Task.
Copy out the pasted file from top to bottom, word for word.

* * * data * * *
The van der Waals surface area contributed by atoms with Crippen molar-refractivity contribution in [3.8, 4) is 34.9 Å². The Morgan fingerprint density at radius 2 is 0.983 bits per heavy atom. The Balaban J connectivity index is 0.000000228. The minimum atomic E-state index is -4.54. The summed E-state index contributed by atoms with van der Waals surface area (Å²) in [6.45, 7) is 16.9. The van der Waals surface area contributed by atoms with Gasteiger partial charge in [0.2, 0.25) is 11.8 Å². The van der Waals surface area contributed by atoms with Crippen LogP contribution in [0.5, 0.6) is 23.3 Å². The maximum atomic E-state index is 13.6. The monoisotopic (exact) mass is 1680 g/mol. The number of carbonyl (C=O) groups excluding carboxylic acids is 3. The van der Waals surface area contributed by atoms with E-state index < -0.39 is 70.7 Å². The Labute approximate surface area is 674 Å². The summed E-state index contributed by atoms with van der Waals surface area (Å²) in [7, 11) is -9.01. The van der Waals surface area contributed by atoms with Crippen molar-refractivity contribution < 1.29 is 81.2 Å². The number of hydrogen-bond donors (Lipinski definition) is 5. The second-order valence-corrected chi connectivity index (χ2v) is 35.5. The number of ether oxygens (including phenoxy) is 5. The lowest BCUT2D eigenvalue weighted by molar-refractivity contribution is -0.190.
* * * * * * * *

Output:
The van der Waals surface area contributed by atoms with Crippen molar-refractivity contribution in [3.8, 4) is 34.9 Å². The Morgan fingerprint density at radius 2 is 0.983 bits per heavy atom. The Balaban J connectivity index is 0.000000228. The minimum atomic E-state index is -4.54. The summed E-state index contributed by atoms with van der Waals surface area (Å²) in [6.45, 7) is 16.9. The van der Waals surface area contributed by atoms with Gasteiger partial charge in [0.2, 0.25) is 11.8 Å². The van der Waals surface area contributed by atoms with Crippen LogP contribution in [0.5, 0.6) is 23.3 Å². The maximum atomic E-state index is 13.6. The monoisotopic (exact) mass is 1680 g/mol. The number of carbonyl (C=O) groups excluding carboxylic acids is 3. The van der Waals surface area contributed by atoms with E-state index < -0.39 is 70.7 Å². The Labute approximate surface area is 674 Å². The summed E-state index contributed by atoms with van der Waals surface area (Å²) in [7, 11) is -9.01. The van der Waals surface area contributed by atoms with Crippen molar-refractivity contribution < 1.29 is 81.2 Å². The number of hydrogen-bond donors (Lipinski definition) is 5. The second-order valence-corrected chi connectivity index (χ2v) is 35.5. The number of ether oxygens (including phenoxy) is 5. The lowest BCUT2D eigenvalue weighted by molar-refractivity contribution is -0.190.